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Solving Indexing, one step at a time

Publishing is on the verge of exciting times. The promise of relatively new technology like machine learning, artificial intelligence, and Natural Language Processing makes it incredibly tempting to speculate on the new world we’ll soon be living in, including questions about which processes can be automated and whose jobs will be taken over. (We have even done some of the speculating ourselves, here and here).

While there is certainly a time for thinking carefully about large scale changes to our industry, I do fear that thinking only in terms of large scale changes makes us focus on the wrong questions — by constantly thinking in terms of abstractions and generalities, we can inadvertently ignore and fail to value the concrete.

Consider for example, the state of indexing. As any academic will tell you, indexing can be incredibly helpful for research. By listing major topics and the page numbers they are mentioned in, it allows readers to first decide whether a certain resource is what they are looking for by giving them a taste of the topics covered as well as a rough estimate of the extent to which they are addressed. And for research, a well-designed index enables people to narrow in on precisely the topic necessary, since obviously every resource cannot be read from scratch each time a paper or a book or a website entry needs to be written. The need for the index then is very real.

In addition, few people I talked to in publishing and in the world of academia think that the current indexing procedures work. A recent popular Twitter thread by historian and editor Audra Wolfe raised many issues I have been hearing about. She tweeted that professional indexers were essential for any academic who wasn’t knowledgeable about and competent at indexing, because otherwise the result was often “frustrating and unprofessional”.

In response, historian Bodie Ashton pointed out that early career researchers simply cannot hire indexers, and that if he had paid $7 per page for his first book, the indexing fee would have been a whole order of magnitude more than what he would have earned in royalties. Historian of technology Marie Hicks weighed in too, revealing that the turnaround time required by the publisher was too short to be able to hire an indexer. Moreover, they pointed out that it simply seemed unacceptable that anyone would need thousands of dollars to be able to produce an index that was professional.

I agree. This strikes me as a situation ripe for technological intervention— an indispensable job that costs too much and takes far too much time. The biggest obstacle to incorporating technology, however, is that expectations seem to skew too far in two directions. On the one hand, tech optimists seem to think we can come up with an indexing engine that will immediately replace professional indexers, saving them both time and money. Unfortunately, the work of indexing is not simply mechanical in a way that can be captured by a simple algorithm, but instead depends on skill that takes time to develop, and quite often also expertise in the discipline that the book belongs to. Unsurprisingly then, trying to replace human indexers wholesale results in unhappiness all around. Authors report being forced to live with clearly inadequate results or else having to redo the whole job themselves.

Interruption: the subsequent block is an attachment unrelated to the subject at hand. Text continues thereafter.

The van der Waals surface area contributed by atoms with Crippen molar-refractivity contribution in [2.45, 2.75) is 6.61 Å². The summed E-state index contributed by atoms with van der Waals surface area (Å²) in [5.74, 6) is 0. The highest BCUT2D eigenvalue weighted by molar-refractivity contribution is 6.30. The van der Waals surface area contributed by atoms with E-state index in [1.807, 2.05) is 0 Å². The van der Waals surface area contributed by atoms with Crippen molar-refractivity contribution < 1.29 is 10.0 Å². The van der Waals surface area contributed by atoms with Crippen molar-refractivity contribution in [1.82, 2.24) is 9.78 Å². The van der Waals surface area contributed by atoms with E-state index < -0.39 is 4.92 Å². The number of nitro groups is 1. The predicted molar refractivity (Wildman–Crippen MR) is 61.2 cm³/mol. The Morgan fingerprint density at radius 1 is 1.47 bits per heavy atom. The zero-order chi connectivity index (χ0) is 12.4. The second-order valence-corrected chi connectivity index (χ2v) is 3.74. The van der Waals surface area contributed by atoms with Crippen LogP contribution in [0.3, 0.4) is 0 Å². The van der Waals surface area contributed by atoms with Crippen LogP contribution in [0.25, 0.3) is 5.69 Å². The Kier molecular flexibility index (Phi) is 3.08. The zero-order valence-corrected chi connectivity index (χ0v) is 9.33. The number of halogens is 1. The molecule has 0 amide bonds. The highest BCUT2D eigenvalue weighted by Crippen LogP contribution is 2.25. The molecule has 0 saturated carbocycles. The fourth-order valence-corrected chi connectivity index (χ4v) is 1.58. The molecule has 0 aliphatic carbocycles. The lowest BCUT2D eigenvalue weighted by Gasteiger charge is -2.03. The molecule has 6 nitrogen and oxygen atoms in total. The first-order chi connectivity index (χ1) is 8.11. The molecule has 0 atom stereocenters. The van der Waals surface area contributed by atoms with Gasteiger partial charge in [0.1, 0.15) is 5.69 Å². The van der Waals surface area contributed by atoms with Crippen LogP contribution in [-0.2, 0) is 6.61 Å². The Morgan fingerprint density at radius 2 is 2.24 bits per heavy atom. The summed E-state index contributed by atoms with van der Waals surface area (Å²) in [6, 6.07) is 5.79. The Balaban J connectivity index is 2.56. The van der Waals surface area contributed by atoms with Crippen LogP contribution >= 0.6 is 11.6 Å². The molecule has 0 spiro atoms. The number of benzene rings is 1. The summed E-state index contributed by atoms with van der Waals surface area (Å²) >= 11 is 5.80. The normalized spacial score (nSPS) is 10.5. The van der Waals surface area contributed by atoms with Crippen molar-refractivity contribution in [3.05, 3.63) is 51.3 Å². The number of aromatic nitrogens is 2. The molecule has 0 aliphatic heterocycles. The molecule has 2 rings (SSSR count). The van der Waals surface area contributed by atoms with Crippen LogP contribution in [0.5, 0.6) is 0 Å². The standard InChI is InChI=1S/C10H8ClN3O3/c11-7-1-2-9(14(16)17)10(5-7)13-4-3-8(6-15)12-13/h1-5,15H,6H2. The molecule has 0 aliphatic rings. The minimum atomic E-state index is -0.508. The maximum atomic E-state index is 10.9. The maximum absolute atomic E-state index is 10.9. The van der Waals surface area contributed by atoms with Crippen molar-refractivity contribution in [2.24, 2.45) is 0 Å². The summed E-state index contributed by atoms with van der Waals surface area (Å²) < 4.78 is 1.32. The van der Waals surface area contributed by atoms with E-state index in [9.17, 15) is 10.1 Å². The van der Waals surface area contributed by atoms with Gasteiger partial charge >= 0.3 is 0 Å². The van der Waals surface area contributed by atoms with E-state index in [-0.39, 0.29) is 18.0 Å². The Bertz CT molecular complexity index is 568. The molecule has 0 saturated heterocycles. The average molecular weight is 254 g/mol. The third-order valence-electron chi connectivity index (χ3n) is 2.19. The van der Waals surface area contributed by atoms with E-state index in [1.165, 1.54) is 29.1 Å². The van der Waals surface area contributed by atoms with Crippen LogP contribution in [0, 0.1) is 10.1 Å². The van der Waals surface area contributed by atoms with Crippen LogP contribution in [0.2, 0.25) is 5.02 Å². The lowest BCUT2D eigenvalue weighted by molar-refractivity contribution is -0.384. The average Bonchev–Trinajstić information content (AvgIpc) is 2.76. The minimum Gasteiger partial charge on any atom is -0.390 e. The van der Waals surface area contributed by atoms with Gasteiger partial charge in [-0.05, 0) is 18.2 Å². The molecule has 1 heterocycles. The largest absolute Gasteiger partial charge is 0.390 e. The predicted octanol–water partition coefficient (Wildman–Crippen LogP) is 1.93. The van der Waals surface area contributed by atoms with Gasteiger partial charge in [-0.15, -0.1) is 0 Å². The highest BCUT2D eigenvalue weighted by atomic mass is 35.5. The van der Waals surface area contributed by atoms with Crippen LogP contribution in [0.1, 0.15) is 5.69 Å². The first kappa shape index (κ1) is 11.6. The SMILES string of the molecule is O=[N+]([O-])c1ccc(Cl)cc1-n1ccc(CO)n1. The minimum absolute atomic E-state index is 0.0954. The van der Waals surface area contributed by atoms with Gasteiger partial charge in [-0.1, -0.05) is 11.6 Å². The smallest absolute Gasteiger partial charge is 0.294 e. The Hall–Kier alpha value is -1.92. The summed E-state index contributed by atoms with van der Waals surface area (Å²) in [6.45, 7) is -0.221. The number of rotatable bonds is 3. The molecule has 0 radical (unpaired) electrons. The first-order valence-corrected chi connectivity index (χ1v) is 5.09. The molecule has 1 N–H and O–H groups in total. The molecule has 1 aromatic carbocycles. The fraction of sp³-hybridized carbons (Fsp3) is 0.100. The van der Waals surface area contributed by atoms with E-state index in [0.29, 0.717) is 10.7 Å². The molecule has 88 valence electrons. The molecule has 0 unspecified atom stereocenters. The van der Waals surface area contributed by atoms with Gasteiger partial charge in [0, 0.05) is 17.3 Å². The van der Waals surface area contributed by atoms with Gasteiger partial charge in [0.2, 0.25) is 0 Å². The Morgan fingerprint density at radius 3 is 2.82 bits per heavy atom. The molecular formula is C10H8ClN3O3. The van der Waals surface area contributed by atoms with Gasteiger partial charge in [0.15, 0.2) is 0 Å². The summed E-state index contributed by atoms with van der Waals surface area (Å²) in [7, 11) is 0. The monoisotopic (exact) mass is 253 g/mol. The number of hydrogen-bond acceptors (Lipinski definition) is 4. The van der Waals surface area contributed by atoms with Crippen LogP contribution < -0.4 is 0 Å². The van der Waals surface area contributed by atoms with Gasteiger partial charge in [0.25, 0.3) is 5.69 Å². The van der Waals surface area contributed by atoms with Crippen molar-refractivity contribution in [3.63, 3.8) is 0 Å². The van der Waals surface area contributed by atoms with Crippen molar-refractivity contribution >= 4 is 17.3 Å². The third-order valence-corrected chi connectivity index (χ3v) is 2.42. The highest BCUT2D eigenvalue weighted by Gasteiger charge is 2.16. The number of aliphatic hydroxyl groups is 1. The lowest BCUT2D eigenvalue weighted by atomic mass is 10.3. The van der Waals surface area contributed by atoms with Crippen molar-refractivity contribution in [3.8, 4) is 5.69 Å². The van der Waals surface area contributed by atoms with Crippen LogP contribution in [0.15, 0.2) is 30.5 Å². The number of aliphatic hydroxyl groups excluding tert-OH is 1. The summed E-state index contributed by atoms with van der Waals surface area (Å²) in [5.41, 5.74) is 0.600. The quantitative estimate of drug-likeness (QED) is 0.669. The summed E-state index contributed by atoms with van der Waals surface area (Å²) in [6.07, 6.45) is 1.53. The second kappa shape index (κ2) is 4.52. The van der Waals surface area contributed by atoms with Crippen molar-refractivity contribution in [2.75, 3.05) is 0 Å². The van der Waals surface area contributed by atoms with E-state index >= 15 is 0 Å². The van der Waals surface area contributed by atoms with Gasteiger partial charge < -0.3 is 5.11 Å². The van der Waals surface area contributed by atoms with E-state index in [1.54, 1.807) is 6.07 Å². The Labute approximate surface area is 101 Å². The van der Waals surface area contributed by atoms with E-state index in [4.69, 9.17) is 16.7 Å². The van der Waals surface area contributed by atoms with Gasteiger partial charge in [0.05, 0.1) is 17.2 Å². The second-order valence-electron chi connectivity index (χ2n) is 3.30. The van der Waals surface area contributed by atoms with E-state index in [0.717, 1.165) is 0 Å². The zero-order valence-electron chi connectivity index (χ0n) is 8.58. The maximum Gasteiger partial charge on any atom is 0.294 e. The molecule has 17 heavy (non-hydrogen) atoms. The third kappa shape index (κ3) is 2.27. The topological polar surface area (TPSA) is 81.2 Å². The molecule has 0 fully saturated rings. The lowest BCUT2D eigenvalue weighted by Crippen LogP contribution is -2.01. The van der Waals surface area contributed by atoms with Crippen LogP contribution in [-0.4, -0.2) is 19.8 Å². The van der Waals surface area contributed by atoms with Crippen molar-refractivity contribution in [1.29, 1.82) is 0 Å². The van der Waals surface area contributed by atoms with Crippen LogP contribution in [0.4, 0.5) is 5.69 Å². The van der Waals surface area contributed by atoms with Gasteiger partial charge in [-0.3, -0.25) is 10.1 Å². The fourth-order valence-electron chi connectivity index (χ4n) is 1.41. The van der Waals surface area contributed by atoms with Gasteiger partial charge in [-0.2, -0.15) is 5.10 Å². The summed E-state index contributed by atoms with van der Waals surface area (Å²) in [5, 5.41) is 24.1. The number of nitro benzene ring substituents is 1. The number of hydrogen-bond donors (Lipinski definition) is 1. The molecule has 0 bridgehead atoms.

On the other hand, some people seem to over-correct and insist that indexing cannot possibly be improved, that we simply should accept the way things are. This kind of lapse into a fatalistic pessimism is sadly understandable. For some time now, there has been a standard story about how things play out: the unrealistic expectations of some about publishing tech leads to publishing tech advertising abilities they simply cannot deliver on, leading to disappointment all around. As this keeps repeating, of course publishers start to instinctively react to tech with skepticism. But given that there are real problems that need to be addressed — as the original tweets testify — this position isn’t sustainable either.

I believe the way out of this impasse is to recognise that this is in a very real way an artificial problem. Our talk of tech in terms of abstractions and generalisations only allows us to speak of progress in terms of binary states, as entirely successful or as entirely failing. Rather than fall for this, we need to stop asking whether a certain task can be automated or be performed by AI engines, and instead ask in what ways can tech actually help us, given where we are. Once we do this, we can start noticing that there are multiple products already that can assist indexing.

Keyword extractors that already exist may not be perfect but they can certainly generate a list of suggestions that can dramatically cut back on time, since authors or indexers will only need to remove unnecessary entries, add any left out, and tweak existing ones (for example, a case of synonyms or two different people with the same name accidentally classified as the same person). Statistical information about the frequency of terms can significantly ease indexing by showing the spread of a topic through the entire manuscript. And certain categories of keywords can be extracted better than others — proper names for example are far easier to identify than key concepts. And this is by no means the end of the line. I even predict engines intelligent enough to autogenerate keywords based on the kind of reader and subject area in the coming years.

Such a plan is undeniably ambitious, and will require quite a different fundamental attitude towards tech and change. But as one scholar wistfully writes about the task of indexing, an arrangement where publishers can take care of indexing well and quickly would be ideal. This can be made real, but only one step at a time.

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